The revenue from energy taxes could be used to lower other taxes or to pay down public debt, so it is expected that these tax shifts would have limited adverse economic effcts.

The IMF estimates that these policies would reduce deaths from fossil fuels by 63 percent, cut carbon emissions by 23 percent, and raise revenues by 2.6 percent of GDP, for the world as a whole.


Price stability.
“Investors seek price on carbon in climate deal”, The Guardian, 19 September 2014.

A commitment to predictable future prices for renewable energy may be more important for investors than a mixture of unreliable short-term policies.

Carbon emissions in the UK.
Simon Evans, 4 March 2015.

UK carbon dioxide emissions fell by more than nine per cent in 2014 year-on-year, according to Carbon Brief analysis of newly released government energy data. . . record warm temperatures . . . contributed to the decline in emissions.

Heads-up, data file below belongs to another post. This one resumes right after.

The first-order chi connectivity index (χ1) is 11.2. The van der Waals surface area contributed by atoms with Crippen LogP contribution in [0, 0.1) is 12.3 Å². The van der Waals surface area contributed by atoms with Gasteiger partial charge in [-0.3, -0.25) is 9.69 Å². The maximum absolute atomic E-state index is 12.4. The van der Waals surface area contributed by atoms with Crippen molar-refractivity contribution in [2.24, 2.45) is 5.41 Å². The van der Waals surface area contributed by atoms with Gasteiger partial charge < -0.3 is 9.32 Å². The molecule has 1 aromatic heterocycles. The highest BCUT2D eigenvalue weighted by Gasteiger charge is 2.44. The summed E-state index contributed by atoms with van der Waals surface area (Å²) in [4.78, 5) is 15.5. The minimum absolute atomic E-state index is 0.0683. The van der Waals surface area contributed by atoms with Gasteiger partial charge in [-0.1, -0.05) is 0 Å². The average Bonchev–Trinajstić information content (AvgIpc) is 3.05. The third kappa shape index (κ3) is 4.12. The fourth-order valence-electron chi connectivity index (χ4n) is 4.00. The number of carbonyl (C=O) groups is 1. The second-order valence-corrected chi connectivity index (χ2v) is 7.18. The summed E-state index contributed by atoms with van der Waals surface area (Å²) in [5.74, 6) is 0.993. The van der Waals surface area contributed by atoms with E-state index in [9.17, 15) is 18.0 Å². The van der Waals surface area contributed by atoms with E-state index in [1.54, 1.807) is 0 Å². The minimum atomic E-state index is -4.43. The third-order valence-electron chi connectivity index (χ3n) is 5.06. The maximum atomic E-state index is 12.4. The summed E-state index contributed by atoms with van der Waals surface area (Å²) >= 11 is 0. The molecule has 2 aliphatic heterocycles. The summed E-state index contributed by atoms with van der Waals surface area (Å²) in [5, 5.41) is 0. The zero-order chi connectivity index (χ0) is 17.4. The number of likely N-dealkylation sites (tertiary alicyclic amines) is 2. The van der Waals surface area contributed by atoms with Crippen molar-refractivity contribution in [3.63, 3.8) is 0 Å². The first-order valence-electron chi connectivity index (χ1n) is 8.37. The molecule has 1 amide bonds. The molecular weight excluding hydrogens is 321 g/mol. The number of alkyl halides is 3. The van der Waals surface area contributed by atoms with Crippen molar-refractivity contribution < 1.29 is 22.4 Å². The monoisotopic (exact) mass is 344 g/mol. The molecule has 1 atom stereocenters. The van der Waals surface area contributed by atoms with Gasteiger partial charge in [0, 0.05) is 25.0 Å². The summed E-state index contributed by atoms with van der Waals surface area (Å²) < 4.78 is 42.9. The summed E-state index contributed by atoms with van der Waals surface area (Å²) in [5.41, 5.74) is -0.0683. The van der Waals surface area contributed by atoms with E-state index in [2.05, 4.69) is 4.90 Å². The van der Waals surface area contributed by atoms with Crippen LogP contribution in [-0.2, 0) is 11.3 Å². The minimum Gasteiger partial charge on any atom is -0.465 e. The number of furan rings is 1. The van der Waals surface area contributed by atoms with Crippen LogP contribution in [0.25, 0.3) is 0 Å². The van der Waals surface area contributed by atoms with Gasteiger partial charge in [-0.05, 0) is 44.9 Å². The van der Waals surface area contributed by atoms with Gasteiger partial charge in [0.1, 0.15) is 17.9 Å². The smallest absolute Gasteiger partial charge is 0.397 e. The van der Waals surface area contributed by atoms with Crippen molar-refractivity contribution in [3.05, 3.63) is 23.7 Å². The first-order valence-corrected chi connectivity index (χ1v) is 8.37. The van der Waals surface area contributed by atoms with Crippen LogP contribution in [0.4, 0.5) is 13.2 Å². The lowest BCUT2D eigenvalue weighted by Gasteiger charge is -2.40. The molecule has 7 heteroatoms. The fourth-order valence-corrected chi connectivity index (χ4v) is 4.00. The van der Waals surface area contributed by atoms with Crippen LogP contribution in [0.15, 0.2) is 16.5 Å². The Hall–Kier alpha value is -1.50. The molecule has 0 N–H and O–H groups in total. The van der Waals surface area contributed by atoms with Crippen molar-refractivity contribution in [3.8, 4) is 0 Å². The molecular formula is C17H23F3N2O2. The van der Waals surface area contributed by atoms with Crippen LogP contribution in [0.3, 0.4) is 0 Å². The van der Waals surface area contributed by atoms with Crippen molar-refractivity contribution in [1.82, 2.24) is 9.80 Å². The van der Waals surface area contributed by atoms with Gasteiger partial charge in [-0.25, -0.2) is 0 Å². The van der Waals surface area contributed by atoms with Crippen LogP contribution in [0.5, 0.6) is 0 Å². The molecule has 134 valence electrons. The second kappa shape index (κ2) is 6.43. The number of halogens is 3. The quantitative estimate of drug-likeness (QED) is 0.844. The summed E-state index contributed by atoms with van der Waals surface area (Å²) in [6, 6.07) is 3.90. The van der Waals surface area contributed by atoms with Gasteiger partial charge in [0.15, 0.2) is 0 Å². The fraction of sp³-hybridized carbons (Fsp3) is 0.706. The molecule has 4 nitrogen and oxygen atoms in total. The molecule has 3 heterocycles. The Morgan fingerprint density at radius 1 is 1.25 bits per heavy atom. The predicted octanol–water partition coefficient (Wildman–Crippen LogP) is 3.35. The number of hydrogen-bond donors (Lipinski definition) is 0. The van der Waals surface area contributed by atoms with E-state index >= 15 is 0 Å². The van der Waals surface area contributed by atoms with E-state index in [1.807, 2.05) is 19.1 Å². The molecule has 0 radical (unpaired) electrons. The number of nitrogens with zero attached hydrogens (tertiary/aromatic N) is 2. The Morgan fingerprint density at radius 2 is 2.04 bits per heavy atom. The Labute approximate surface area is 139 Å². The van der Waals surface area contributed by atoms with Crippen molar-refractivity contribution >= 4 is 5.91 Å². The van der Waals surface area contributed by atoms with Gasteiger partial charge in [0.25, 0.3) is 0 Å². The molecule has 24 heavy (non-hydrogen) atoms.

. . . A 9.2 per cent reduction would leave UK emissions 28 per cent below 1990 levels . . . The UK is aiming to halve its greenhouse gas emissions by 2025 and cut them by 80 per cent by 2050, both against 1990 levels.

. . . total UK coal use in 2014 was the lowest seen since the 1850s, when the UK was in the midst of the industrial revolution. The reduction was caused by several factors. . . the . . . most decisive factor is changes in the relative price of coal- versus gas-fired electricity.

. . . The top six years for annual UK carbon emissions reductions, in records going back to 1880:
. . . 1893 . . . Long depression.
. . . 1921 . . . Miners’ strike.
. . . 1926 . . . General strike.